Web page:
Powerful words, accountability and transparency. Add them to stewardship and you have a recipe for strong leadership. Marc Effron, co-author of One Page Talent Management, encourages us in the HR field to design our processes with accountability and transparency. I believe that that accountability and transparency can be a guide for all leaders in higher education for both the tactical and strategic aspects of stewardship.
At a basic level, leaders are accountable for developing a functional level of competency in finance and budgeting to ensure they are not misusing fiscal resources. In addition, leaders are accountable for prioritizing objectives and making the tough decisions that are required to allocate resources in alignment with the organizational mission and vision.
Transparency and communication comes into play on the people side of your leadership role. How you communicate your decisions ultimately determines how they work out! The priorities you set and the decisions you make have a direct impact on your people. On the resources they have available, the projects they are working on, their job or their colleague’s jobs, their work roles, or the equipment they have. Their lives are changes and for them to rally around the changes and continue to perform they need clarity and transparency from you. Information on how decisions were made, what information was used, who was involved and, most importantly, how you will be supporting their success moving forward.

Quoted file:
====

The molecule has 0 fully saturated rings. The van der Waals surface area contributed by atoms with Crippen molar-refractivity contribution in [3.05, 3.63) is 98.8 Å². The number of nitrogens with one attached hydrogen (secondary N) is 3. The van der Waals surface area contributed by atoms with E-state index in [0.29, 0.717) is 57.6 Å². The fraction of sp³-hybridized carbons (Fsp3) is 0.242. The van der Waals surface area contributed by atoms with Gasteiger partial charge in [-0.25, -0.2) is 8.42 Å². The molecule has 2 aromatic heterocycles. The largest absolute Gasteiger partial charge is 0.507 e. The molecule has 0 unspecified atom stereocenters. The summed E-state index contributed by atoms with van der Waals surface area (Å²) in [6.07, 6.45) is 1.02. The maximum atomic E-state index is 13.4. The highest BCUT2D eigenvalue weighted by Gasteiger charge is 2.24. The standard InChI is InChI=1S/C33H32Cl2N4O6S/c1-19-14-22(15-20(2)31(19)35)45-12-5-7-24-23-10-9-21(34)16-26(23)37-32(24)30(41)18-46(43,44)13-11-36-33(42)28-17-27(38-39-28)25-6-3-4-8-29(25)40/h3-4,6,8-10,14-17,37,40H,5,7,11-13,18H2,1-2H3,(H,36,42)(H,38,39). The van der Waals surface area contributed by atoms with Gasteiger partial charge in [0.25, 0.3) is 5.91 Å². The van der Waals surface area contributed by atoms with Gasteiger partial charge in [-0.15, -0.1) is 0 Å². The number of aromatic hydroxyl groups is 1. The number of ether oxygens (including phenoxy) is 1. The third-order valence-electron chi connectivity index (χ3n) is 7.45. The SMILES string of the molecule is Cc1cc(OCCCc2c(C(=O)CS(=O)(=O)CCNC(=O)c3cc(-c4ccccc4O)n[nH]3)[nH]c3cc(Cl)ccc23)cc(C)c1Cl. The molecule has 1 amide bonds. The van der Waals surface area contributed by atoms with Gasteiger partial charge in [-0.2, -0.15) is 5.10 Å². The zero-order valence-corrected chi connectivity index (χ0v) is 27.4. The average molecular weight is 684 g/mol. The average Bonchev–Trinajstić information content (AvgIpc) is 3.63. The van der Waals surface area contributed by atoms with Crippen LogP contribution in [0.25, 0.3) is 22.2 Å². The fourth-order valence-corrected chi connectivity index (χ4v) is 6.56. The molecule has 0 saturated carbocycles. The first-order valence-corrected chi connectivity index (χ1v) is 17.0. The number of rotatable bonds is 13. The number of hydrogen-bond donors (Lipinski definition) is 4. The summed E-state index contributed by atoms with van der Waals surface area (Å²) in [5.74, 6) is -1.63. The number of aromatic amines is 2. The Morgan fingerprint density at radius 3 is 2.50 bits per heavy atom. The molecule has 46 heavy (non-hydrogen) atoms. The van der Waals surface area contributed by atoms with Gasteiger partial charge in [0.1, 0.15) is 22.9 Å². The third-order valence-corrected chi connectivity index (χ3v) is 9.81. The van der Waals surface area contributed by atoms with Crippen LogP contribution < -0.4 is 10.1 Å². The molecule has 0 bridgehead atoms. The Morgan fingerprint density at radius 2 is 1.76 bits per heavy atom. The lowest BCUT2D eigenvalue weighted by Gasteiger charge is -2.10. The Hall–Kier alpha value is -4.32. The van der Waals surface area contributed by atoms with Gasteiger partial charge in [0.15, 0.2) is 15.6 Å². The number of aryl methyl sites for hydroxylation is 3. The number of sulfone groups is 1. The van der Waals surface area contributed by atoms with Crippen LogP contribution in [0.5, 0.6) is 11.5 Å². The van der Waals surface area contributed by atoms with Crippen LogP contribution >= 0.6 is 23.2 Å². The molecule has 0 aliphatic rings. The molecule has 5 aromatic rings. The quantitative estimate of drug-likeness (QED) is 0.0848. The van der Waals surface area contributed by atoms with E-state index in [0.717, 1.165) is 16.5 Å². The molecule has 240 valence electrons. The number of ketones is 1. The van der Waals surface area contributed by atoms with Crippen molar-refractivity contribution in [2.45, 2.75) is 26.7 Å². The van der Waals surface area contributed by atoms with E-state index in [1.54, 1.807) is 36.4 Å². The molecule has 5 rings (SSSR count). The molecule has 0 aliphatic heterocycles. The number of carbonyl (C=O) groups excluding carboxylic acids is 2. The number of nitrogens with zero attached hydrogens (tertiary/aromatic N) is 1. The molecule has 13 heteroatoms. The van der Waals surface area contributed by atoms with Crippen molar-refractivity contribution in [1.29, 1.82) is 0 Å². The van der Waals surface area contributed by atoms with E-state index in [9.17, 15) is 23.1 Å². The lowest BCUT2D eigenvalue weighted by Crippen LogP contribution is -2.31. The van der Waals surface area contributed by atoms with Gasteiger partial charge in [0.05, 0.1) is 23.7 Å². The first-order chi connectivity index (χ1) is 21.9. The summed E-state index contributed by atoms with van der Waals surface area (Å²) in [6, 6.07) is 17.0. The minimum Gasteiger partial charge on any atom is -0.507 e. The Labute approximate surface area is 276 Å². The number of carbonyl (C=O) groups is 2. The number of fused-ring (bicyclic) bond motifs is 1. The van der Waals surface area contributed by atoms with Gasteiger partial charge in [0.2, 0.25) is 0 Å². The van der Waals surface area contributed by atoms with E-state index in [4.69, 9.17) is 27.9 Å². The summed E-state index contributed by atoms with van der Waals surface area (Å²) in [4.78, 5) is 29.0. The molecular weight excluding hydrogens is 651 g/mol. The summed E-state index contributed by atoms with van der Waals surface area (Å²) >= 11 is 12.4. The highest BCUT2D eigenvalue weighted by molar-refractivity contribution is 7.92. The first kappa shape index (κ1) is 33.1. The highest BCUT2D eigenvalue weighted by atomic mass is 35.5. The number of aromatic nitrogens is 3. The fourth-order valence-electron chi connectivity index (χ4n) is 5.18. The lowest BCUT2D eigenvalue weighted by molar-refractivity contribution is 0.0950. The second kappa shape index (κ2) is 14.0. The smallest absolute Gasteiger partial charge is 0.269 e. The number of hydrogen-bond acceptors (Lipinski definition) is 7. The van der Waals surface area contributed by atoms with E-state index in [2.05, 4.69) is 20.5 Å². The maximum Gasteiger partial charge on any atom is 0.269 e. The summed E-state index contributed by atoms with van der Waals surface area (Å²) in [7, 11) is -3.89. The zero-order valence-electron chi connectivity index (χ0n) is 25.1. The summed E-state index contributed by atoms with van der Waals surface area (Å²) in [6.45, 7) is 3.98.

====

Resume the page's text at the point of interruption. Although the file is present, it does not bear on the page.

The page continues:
True stewardship as a leader requires transparent communication. Not only does it build strong relationships with your team, transparency will reinforce the mission of the organization, demonstrate priorities and help your team navigate the changes they are facing.